The civil war in Colombia is one of the longest civil wars in modern times and the sole remaining armed conflict in the Americas. It is the Norwegian Nobel Committee's firm belief that President Santos, despite the "No" majority vote in the referendum, has brought the bloody conflict significantly closer to a peaceful solution, and that much of the groundwork has been laid for both the verifiable disarmament of the FARC guerrillas and a historic process of national fraternity and reconciliation. His endeavors to promote peace thus fulfil the criteria and spirit of Alfred Nobel's will.

Nobel Prize in Literature

Robert Zimmerman, more commonly known as Bob Dylan, has been awarded the Nobel Prize in Literature, "for having created new poetic expressions within the great American song tradition,"


Nobel Prize in Medicine or Physiology

Fukuoka, Japan-born scientist, Yoshinori Ohsumi illuminated a cellular process called autophagy, or "self-eating," in which cells take unneeded or damaged material, including entire organelles, and transport them to a recycling compartment of sorts — in yeast cells, this compartment is called the lisosome, while vacuoles serve a similar purpose in human cells.

Ohsumi figured out a way to observe the inner workings of yeast cells and reveal autophagy inside them. He went even further to identify the genes involved in yeast autophagy and to show that similar self-eating mechanisms occur inside human cells. His discoveries in the 1990s led to a new understanding of how the cell recycles its contents, opening up a window into the importance of autophagy to several physiological processes and even to understanding certain diseases. Mutations in autophagy have been linked to diseases such as cancer and neurological disorders like Parkinson's disease.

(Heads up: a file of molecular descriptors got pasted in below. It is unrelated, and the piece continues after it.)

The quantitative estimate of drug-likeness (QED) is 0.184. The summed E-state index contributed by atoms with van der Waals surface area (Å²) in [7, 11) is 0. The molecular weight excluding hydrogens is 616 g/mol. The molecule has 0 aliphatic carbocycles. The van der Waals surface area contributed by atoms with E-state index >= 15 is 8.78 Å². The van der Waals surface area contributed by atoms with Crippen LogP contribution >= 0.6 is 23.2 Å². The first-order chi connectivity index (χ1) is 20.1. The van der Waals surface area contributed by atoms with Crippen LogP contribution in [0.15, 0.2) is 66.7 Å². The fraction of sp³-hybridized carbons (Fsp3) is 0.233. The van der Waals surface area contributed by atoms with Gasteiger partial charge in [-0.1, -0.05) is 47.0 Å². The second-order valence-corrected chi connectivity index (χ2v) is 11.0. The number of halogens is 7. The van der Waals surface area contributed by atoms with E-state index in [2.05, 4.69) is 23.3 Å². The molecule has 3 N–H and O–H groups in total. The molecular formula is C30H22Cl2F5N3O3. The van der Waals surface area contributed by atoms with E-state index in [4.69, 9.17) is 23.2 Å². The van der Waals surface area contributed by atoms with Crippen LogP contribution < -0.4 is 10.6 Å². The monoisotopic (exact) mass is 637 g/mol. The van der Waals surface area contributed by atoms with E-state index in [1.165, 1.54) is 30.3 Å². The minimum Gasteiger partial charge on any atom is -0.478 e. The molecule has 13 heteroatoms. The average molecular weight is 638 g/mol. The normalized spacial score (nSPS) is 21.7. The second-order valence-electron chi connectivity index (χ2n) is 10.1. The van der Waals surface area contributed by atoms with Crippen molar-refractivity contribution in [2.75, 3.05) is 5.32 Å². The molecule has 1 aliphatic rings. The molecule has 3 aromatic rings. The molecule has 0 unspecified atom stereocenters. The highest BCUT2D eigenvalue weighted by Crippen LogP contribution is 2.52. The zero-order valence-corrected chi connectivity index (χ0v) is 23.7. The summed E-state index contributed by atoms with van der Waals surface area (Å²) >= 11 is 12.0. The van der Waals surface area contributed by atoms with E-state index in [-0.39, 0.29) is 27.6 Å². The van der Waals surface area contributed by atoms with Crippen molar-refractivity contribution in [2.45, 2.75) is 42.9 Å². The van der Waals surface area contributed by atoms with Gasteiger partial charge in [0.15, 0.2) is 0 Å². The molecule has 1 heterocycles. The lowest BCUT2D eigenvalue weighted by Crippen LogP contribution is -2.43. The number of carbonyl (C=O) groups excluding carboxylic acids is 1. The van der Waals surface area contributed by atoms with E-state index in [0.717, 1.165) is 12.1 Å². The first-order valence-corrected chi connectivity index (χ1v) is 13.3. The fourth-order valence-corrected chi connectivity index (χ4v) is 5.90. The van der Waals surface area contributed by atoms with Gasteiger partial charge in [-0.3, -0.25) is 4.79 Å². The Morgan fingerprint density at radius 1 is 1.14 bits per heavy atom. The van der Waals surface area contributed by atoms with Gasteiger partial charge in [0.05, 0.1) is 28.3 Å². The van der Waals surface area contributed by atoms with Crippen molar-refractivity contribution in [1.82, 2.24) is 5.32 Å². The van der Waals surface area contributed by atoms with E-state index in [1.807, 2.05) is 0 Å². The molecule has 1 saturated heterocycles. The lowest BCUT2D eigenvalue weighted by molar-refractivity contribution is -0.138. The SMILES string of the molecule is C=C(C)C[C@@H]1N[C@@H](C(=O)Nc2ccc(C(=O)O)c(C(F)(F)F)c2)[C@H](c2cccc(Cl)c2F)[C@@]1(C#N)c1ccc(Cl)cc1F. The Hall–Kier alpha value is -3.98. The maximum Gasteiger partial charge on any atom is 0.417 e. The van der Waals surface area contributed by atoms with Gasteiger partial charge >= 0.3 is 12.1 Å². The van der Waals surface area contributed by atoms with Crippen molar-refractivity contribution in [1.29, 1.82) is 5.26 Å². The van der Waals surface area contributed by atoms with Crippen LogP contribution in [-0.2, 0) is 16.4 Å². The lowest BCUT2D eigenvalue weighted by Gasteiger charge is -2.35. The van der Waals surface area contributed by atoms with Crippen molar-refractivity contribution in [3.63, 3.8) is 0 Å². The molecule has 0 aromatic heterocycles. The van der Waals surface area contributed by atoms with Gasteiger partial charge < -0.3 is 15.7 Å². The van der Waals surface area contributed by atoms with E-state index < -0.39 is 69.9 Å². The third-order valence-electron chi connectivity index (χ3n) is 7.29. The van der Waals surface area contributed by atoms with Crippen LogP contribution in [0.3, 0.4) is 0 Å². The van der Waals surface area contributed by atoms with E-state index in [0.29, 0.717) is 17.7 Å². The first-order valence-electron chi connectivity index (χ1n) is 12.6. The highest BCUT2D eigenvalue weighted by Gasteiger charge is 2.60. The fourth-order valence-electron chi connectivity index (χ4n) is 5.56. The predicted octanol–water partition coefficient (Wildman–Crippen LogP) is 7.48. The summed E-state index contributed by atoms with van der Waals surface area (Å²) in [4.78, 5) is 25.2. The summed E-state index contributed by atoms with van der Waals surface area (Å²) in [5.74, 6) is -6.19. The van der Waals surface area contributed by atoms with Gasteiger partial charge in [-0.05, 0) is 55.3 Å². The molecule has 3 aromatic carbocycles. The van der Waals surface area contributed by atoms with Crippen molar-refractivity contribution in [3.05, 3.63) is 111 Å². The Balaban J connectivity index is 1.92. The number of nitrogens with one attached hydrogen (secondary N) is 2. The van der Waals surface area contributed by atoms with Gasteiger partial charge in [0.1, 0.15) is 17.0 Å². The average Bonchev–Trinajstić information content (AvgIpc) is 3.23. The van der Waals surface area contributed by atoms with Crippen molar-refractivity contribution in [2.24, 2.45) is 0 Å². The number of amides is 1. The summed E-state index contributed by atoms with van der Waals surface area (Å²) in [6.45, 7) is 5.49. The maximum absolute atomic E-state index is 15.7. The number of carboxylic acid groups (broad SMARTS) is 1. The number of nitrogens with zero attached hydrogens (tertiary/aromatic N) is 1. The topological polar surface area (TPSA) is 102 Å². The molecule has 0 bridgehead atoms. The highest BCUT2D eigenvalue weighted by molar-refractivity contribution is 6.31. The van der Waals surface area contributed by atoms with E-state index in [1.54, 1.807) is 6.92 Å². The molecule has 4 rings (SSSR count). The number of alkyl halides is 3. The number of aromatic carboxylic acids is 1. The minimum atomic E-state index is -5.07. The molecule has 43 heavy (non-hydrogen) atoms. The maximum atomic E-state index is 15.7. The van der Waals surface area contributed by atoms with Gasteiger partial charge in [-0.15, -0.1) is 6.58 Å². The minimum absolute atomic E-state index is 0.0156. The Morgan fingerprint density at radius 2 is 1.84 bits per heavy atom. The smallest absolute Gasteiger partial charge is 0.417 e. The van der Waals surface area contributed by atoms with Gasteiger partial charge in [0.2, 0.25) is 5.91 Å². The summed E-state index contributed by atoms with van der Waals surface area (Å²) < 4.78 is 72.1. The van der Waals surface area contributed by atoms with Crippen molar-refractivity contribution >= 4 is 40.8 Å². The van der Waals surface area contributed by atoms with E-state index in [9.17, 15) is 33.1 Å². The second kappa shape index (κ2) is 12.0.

Nobel Prize in Physics

David J. Thouless, F. Duncan M. Haldane and J. Michael Kosterlitz were jointly awarded this year's Nobel Prize in physics for "theoretical discoveries of topological phase transitions and topological phases of matter." (Topology refers to "a branch of mathematics that describes properties that change step-wise," according to the Nobel Foundation.)

These theoretical discoveries revealed the possibility of a bizarre world where matter can take on different, and strange, states. Using advanced mathematics, the trio examined weird states of matter, such as superfluids, or substances that behave like liquids but have zero viscosity or resistance to flow. In superfluids, there is no friction impeding the liquid's flow and so its particles act as one super particle. Other exotic states of matter include thin magnetic films and superconductors.

Some examples of the odd behavior of these states of matter include: superfluid vortexes that continue to spin without slowing down, forever, and when electrical current flows, with no resistance, through a superconductor.

"Thanks to their pioneering work, the hunt is now on for new and exotic phases of matter. Many people are hopeful of future applications in both materials science and electronics," reads a statement by the Nobel Foundation.


Nobel Prize in Chemistry

Jean-Pierre Sauvage, Sir J. Fraser Stoddart and Bernard L. Feringa were jointly awarded the Nobel Prize in Chemistry "for the design and synthesis of molecular machines." In other words, this trio developed the world's smallest machines by linking together molecules into a unit that, when energy is added, could do some kind of work. These machines, a thousand times thinner than a strand of hair, included a tiny lift, mini motors and artificial muscles.

By miniaturizing machines, these Nobel Laureates have "taken chemistry to a new dimension".

www.nobelprize.org

 

 


 
 
 
 
 
 
 
 
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September 2017 Edition